Shaun Livingston has played for eight NBA teams since 2009, but he’s probably happy he settled on Golden State this season.
Livingston, who signed a three-year, $16.6 million contract last July, possibly could have gotten more money – or at least more playing time – elsewhere, but he simply couldn’t pass up the opportunity to play with Stephen Curry and Klay Thompson.
“It’s been great,” Livingston said on CBS Sports Radio’s The Doug Gottlieb Show. “But it’s also been a sacrifice in a sense. I think us as a team, certain players, we’ve had to sacrifice a little bit in order for the greater good. It’s definitely hard to do, but now looking at it with a chance to win the world championship and the NBA Finals, we can definitely say it’s worth it.”
Livingston played for a first-year head coach in Jason Kidd in Brooklyn in 2013-14, and he’s playing for a first-year head coach in Steve Kerr this season. Both experiences have been enjoyable, especially playing for Kerr.
“It starts with communication, honesty,” Livingston said. “People respect others that are honest with them, tell the truth. You may not like it. You may not like it at first. It may be tough to grasp, tough to take in. But at the end of the day . . . you respect it. I think with him, he’s been honest since day one. He’s come in. He’s communicated with guys individually and to us as a team, so I think that’s very important just with guys understanding and knowing their roles on a basketball team.”
As for the aforementioned Curry, well, Livingston has never seen someone so good at creating his own jump shot.
“No, not off the dribble,” Livingston said. “The closest thing was probably Kobe. The type of shots that he used to take – just where you game plan for him, but he would always have the option to counter and he’d go into maybe a fadeaway or something off the bounce or off the dribble. But those were shots he kind of practiced. I think with Steph, him always having the range helps. He’s always a really good shooter. He turned into a great shooter with confidence in the NBA by him evolving. I think Mark Jackson was good for him last year, to be able to work on his individual game, his one-on-one, his (shot) off the bounce. Now he has that. And you put that with the combination of our offense – spacing, cutting, moving – that becomes even more lethal. That’s what you’ve seen this year with Steph.”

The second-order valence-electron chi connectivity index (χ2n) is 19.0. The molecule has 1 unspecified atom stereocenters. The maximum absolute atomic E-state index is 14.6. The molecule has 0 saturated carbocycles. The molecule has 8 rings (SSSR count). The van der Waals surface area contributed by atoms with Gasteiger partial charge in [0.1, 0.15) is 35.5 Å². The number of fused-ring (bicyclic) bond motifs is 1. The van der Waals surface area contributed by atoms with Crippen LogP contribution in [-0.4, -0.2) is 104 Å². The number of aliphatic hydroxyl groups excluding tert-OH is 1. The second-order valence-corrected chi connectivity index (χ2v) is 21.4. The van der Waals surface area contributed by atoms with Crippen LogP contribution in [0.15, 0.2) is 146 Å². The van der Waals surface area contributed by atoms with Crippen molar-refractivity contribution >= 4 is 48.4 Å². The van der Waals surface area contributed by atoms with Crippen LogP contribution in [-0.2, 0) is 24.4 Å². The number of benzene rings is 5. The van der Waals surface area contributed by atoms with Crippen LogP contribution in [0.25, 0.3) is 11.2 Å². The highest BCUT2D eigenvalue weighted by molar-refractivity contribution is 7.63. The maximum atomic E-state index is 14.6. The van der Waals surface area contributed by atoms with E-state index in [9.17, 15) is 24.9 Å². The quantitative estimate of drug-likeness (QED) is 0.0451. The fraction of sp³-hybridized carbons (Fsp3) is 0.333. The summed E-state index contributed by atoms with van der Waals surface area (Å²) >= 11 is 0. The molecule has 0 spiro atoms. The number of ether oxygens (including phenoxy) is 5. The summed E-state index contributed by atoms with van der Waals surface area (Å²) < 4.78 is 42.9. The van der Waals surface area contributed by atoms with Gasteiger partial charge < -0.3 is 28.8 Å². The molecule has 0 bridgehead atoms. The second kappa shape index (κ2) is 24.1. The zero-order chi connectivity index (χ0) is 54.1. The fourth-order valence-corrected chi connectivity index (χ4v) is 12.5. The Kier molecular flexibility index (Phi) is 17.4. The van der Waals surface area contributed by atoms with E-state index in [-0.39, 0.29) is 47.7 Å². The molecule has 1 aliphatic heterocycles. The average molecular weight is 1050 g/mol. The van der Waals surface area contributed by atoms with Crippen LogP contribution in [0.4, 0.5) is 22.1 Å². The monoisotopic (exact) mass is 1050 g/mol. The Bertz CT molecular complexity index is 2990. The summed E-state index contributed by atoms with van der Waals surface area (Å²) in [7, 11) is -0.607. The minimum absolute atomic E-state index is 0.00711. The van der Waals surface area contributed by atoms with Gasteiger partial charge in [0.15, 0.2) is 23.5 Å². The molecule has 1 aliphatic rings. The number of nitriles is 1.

Interestingly enough, Livingston played in Cleveland in 2012-13 – the year LeBron James won a championship in Miami.
“He’s a game-changer,” Livingston said. “His experience, his level of play and just kind of his name, his status – obviously guys are going to lock in and want to play with him. But he makes guys better. That’s what he does. That’s kind of what separates him. His athleticism and strength separates . . . his game from other players, but as far as his elite status, his (ability) to make guys better – in a sense he’s more like Magic than Jordan because he makes guys better. He’s able to pass and find guys and read guys.”
The Warriors went 1-1 against the Cavaliers in the regular season, but James didn’t play in Golden State’s win. Still, the Warriors aren’t putting much stock in either result.
“We’re both different teams,” Livingston said. “It’s the Finals. It’s June. That was months and months ago. We’re different teams. All that stuff really doesn’t matter.”
Livingston is speaking from experience. His Nets swept the Heat in the regular season last year but lost in the conference semis in five games.
“When it comes down to regular season, it doesn’t matter come playoffs,” Livingston said. “It doesn’t matter in this series. They’re playing well. We’re going to have to lock into our game plan, but we know what we’re capable of as well. We’re playing well and we earned this spot. We’re ready.”